Present circumstances could hardly be worse for RA, with the pandemic forcing the abandonment of Super Rugby, RA boss Raelene Castle being forced to resign, and McLennan inheriting the role of chairman after the mooted likely chairman resigned from the board.

    A deal, understood to be worth around $8 million, finally was done with Fox to enable the Super Rugby AU competition to start up last week. But money is so tight that NSW flew up and back to Brisbane in the space of 16 hours for last Friday’s match against the Reds. The Reds will do the same when they travel to Sydney to play Melbourne Rebels tonight at Brookvale Oval.

    And things may have taken a turn for the worse with Australian officials learning that half of the New Zealand Rugby board favour an eight-team competition, featuring the five existing Kiwi Super Rugby sides, a Pacific Islands team and just two Australian franchises.

    That is impossibly removed from the five teams Australia has argued for – the Waratahs, Reds, Brumbies and Rebels along with the side booted out of Super Rugby in 2017, the Andrew Forrest-funded Western Force. Yet even if that presumably contrived leak represents no more than New Zealand hardliners’ opening negotiating gambit, it is hard to see how any compromise could arrive at more than four Australian sides, at best.

    Australia went through enough grief three years ago without subjecting itself to another fratricidal round of “who should stay and who should go”. Besides, the new board won widespread approval by announcing its commitment to getting grassroots rugby moving again, and culling another team would be an unmitigated disaster.

    There are green shoots evident, however.

    All four teams involved in last weekend’s matches showcased the brilliant young talent in the system. The hope is that today’s youth will end up leading a resurgence in Australian rugby in a year or two, but if RA now sells its rights long-term in the current market, it is dooming itself to living a hand-to-mouth existence.

    But before it can go to the broadcasters, RA needs to have the 2021 competition sorted, which makes negotiations over the next fortnight critical.

    Still, Australia will not completely be at the mercy of the Kiwis. As the only contender for the 2027 World Cup, Australia is in a position to offer New Zealand the opportunity to stage the pool involving the All Blacks, so the more generous the Kiwi position on a trans-Tasman competition, the more generous Australia can afford to be with its World Cup offer.

    NSW Rugby Union chairman Roger Davis said that the universal opinion was for a trans-Tasman competition.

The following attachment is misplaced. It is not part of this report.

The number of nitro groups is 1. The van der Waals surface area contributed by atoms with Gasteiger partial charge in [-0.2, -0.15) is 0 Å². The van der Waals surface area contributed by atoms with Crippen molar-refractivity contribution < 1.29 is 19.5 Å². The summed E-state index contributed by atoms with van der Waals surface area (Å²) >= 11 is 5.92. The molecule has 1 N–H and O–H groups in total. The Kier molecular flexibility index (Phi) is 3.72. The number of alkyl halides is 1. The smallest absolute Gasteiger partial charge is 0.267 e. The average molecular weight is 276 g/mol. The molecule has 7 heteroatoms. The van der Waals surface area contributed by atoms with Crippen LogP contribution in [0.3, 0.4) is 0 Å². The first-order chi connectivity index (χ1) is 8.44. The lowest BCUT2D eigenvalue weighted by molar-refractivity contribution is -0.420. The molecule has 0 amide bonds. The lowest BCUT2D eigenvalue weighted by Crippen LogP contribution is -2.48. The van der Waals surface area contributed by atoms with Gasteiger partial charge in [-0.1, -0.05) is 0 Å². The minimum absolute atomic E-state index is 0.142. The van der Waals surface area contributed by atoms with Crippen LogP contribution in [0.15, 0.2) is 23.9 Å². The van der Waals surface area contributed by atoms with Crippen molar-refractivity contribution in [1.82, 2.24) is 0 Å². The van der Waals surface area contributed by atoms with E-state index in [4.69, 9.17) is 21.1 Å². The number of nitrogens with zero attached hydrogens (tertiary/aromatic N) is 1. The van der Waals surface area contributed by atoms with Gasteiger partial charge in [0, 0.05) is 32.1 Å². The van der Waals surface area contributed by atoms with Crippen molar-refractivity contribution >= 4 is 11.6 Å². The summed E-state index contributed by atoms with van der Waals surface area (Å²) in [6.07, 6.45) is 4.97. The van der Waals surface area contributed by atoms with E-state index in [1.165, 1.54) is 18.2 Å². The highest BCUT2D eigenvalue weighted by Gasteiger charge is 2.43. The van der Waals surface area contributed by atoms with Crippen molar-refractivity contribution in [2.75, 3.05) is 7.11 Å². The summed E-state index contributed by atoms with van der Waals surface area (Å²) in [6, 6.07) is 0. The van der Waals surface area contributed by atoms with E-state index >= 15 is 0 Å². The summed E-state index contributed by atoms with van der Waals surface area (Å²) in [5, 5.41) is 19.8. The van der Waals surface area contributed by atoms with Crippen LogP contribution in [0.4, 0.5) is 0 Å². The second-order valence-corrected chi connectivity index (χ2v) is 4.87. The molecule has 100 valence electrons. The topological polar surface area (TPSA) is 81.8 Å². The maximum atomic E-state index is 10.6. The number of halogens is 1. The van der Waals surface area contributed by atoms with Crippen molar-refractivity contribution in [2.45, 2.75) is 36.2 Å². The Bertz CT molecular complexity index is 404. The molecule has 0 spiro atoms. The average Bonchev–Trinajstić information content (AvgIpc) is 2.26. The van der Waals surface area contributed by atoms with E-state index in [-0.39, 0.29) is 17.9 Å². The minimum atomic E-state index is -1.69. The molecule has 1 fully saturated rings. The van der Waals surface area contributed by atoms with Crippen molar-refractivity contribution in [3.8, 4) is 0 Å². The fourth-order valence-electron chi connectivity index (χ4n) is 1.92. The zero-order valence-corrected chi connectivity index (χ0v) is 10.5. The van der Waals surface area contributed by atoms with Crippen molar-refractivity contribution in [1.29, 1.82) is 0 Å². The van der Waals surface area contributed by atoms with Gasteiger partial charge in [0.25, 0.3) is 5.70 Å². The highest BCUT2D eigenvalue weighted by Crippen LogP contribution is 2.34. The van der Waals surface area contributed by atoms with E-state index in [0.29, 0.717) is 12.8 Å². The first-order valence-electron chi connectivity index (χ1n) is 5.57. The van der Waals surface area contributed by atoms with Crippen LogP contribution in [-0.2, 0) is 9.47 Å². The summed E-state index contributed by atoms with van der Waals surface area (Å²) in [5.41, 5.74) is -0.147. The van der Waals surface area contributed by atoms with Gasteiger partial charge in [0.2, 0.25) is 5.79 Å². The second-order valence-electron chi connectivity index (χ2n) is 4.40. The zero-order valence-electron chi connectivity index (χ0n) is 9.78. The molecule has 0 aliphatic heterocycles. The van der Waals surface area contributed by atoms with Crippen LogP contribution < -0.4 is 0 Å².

“A full trans-Tasman,” Davis stipulated. “There is not a shadow of a chance of us going ahead with only two sides. Can you imagine what that would do to the game in Australia?

    “If the New Zealanders don’t want to party with what is a common-sense solution in the interest of both nations, both sets of players and the broadcaster, then we have plenty of other good options. We will go our way and they will be the loser for it.”

    Wayne Smith
    Senior Sport Writer

    https://www.theaustralian.com.au/spo...4?from=htc_rss

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  3. #18
    Veteran chibi's Avatar
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    Master-servant? I thought it was more Oedipal mother and child

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    Japan and the Pacific Islands for Aussie Super 9's!

    Let's have one of these in WA! Click this link: Saitama Super Arena - New Perth Stadium?

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    Legend Contributor Alison's Avatar
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    It’s certainly men vs boys

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    Proudly Western Australian; Proudly supporting Western Australian rugby

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    Immortal Contributor The InnFORCEr's Avatar
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    Dry July! Tong Master 141 Club Award TWF Contributor! TWF Competition Winner!
    "If we're building up to the [2023] World Cup and rebuilding Australian rugby we need the maximum amount of teams in the competition, including our friends at the Force.

    Oh how things have changed

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    80 Minutes, 15 Positions, No Protection, Wanna Ruck?

    Ruck Me, Maul Me, Make Me Scrum!

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    Quote Originally Posted by The InnFORCEr View Post
    including our friends at the Force.

    Oh how things have changed
    Probably not. The sad thing about betrayal is that it doesn't come from an enemy.....

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    Quote Originally Posted by shasta View Post
    Probably not. The sad thing about betrayal is that it doesn't come from an enemy.....
    Truer words rarely spoken

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    Quote Originally Posted by Ham105 View Post
    "Everyone would prefer to be in a full trans-Tasman bubble next year but we've got our own options here and we're not going to be beholden to a one-horse race," Davis said.
    Roger Davis admitting that, if NSW and QLD are the two Aussie teams competing in Superugby Trans-Tasman, they will not even begin to compete.

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    C'mon the

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    Addition of Pasifika Super Rugby team 'overdue', says 1 NEWS Sport's Scotty Stevenson